“I’m looking forward to seeing the difference in my work,” Bork adds. “I think there’s been some rejuvenation in my work and it’s hard to pin point, but I do sense something gelling. It’s an emotional thing for me: the colors are a little different, maybe a bit brighter these days. I’m not sure exactly what it is, but it will be interesting to see what happens. The more I paint, the more I can see (the changes).”
Although she employs photography as a resource, Bork most enjoys walking around in nature, carefully watching, and then sketching. “When I’m out in the field, I get a lot of characters and information,” she says. “I do walk around with a camera, but my imagery doesn’t necessarily match my photography. Once I’ve gotten the research material together, I’ll have a thought (about the image) whether it’s while I’m observing, or as I’m driving or maybe even as I’m going to sleep. There’s always a little bit of a narrative.”
Bork reflects that her works are not just detailed portraits of the birds, such as something Audubon might have created (beautifully, by the way); there is also a sense of the essence of the creature in her paintings.
“My interpretations are definitely in the work,” she says. “There’s a mood and an emotional connection to the work, maybe in the bird’s movement, maybe in the background. There’s a lot I’m thinking about when I’m doing a piece. I like birds especially because they’re so versatile. Birds are big and small, with an array of attitudes and character. It’s all there. There’s also the symbolism: so, when I want to do something courageous, I’ll look to an owl or a hawk. If I want something sweet, I’ll paint a chickadee. Chickadees are quick, sweet birds and it’s a whole different feeling from a hawk.”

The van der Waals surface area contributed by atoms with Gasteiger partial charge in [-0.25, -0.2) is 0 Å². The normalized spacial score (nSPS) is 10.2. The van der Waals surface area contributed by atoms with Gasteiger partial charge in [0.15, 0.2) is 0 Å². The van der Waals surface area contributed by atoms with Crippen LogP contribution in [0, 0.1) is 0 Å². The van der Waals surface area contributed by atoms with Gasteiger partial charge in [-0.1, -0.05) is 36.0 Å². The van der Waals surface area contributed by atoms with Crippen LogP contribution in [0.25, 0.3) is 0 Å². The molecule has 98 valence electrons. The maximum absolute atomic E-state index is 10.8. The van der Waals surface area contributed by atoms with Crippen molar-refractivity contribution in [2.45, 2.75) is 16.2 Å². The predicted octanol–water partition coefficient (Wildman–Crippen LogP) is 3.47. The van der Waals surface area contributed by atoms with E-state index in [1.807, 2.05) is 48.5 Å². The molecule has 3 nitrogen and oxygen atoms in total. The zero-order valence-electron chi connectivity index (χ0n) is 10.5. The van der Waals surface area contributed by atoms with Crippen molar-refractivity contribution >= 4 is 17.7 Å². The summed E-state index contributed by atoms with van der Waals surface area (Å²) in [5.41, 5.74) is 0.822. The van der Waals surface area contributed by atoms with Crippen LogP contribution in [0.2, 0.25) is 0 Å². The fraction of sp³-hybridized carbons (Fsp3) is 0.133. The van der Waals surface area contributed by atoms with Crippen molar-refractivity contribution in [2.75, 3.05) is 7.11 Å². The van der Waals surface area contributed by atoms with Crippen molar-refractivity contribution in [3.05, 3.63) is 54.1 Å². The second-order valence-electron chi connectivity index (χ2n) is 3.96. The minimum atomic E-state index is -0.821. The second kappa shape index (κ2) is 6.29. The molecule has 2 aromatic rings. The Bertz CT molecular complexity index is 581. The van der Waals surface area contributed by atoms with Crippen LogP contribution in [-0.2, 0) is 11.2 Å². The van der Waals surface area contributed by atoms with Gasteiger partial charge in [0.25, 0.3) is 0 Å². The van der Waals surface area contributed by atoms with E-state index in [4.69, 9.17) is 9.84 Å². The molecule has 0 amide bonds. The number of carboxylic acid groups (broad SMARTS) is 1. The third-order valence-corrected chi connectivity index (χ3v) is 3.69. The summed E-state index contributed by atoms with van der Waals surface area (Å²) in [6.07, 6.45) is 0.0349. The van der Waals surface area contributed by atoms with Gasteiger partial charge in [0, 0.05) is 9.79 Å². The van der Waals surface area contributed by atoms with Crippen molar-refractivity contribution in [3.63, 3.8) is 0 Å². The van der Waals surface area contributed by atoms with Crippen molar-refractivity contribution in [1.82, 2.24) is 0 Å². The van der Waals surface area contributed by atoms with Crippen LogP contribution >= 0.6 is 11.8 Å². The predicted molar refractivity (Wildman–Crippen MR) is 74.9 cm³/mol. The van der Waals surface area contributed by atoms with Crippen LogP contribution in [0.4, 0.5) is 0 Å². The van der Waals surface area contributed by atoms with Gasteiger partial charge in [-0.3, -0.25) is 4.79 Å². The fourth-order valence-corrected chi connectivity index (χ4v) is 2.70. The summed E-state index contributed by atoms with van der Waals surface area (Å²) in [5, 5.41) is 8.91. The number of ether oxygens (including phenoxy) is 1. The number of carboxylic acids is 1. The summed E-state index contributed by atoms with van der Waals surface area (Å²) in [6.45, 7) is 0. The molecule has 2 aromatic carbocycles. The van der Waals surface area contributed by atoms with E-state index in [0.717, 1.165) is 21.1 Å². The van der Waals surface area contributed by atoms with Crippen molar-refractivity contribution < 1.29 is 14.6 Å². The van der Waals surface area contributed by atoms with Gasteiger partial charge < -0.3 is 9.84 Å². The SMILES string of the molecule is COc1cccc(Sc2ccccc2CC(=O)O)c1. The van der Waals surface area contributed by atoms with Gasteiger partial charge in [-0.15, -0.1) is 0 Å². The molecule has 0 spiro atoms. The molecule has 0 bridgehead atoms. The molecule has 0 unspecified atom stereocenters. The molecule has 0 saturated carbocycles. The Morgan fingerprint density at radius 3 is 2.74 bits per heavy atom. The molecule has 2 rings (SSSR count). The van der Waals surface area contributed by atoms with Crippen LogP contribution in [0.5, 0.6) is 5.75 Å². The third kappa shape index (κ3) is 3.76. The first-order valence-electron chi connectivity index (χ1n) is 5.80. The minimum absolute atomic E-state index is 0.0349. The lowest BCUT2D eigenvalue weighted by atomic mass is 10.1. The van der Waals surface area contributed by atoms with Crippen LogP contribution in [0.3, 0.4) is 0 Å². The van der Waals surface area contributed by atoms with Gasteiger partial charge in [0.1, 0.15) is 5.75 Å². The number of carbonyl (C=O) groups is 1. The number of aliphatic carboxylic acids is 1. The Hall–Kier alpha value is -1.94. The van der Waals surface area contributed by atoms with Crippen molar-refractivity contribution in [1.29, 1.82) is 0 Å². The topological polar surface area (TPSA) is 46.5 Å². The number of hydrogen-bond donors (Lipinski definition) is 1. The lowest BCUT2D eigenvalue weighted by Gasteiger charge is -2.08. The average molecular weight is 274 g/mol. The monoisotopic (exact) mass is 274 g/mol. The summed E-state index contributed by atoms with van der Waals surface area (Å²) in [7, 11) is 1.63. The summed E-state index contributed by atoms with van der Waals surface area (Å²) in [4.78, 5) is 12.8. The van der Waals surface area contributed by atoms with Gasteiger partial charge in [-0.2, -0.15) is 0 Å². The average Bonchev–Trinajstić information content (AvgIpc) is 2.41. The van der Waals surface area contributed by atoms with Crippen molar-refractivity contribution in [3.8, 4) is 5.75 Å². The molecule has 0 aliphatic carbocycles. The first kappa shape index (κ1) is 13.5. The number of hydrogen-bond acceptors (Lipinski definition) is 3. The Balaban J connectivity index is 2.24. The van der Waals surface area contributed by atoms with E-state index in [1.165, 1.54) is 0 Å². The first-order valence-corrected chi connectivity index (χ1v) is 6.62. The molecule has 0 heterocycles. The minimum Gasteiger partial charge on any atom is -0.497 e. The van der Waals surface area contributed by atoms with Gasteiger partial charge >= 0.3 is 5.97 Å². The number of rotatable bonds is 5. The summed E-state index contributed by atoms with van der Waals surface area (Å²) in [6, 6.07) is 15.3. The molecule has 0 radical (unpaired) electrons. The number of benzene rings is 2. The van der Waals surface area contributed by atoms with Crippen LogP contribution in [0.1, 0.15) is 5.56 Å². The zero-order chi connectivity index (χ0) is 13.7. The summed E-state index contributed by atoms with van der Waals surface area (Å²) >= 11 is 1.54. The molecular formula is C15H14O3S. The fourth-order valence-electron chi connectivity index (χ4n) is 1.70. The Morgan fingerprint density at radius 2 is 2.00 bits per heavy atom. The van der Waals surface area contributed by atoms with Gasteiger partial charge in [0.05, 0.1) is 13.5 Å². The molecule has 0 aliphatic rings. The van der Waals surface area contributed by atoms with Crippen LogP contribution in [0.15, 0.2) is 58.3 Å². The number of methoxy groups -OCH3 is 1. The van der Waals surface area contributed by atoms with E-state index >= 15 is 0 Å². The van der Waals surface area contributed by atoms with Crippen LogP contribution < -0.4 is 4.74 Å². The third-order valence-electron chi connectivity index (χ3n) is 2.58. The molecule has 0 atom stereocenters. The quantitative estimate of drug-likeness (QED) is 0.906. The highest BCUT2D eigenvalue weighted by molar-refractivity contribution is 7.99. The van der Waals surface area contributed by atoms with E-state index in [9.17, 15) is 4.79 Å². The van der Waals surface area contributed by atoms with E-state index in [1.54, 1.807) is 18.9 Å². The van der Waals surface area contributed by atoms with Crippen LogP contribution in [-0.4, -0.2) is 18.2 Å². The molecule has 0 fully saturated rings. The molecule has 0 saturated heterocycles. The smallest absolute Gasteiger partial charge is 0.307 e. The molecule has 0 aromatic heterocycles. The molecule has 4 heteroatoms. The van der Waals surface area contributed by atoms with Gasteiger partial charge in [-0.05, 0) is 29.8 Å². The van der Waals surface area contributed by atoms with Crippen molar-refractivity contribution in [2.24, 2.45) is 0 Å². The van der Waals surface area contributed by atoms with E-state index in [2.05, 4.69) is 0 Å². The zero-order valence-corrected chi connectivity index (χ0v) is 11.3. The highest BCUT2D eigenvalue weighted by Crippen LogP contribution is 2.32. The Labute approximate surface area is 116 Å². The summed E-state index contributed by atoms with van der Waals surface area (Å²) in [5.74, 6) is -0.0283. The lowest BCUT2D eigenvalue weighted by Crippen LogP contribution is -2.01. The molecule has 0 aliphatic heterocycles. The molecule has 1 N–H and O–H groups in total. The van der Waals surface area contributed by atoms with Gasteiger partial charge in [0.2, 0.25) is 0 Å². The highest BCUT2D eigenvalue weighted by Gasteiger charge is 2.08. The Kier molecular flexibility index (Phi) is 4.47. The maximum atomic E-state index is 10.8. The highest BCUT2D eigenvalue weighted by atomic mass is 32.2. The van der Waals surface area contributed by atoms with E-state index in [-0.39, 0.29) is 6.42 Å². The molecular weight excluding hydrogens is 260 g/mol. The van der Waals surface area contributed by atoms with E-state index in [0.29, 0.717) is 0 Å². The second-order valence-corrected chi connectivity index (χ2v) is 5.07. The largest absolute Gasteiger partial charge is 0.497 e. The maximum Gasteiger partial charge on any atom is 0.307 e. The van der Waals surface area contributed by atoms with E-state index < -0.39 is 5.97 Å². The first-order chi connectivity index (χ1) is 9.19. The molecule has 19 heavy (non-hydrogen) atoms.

Growing up some 40 years ago in White House Station, Bork recalls her family’s house butting up against a farmer’s field, and times when the family car might be the only vehicle on the road driving along Route 543. She says she’s been interested in making art since her mom, a busy homemaker, put a pen or crayon in her hand.
It was Bork’s father, Guenter, who has been her main artistic influence. Father and daughter even had a show together, of his jewelry and her paintings. Their works were shown together in the exhibit titled “BORK,” at the Soul Made Gallery in Point Pleasant Beach, in June.
“He’s an engraver, so he did a lot of work with mold making,” she says, noting that he did detailed work for fine watch and jewelry makers such as Bulova and Tiffany. “He’s retired and now exploring his creativity fully. He’d always done jewelry, but now I wear it — I’m proud to show it off.”
In 1988 Bork earned a bachelor’s degree in graphic design with a specialization in illustration from the College of New Jersey (Trenton State back then), and basically became a professional artist soon after, participating in hundreds of exhibits since. She had thought for awhile about becoming a veterinarian, but a career in the arts won out.
“It was always either art or animals,” she says. “The two interests always came together, so it was an easy path for me, and I’m very lucky in that regard. I couldn’t ask for anything better than to be able to combine these two passions.”
Having traveled to Trinidad, where it feels like summer year ‘round, Bork enjoys the transitions between the seasons.
“Although, it’s nice to get away from the seasons sometimes, I like all the transitions, maybe especially the transition to fall,” she says. “Here, there’s more of an awareness of the time, it’s more obvious in this area than, say, Trinidad. I’m there only a week and I forget.”
“The Feathered and the Field,” Marie L. Matthews Gallery at the Johnson Education Center, 1 Preservation Place, Princeton, through Saturday, October 5. A reception and sunset nature walk, free and open to the public, will be held Thursday, August 15, 5:30 to 7:30 p.m. Gallery hours: Monday through Friday, 10 a.m. to 5 p.m. Call 609-924-4646 or go to www.drgreenway.org/art_galleries.htm.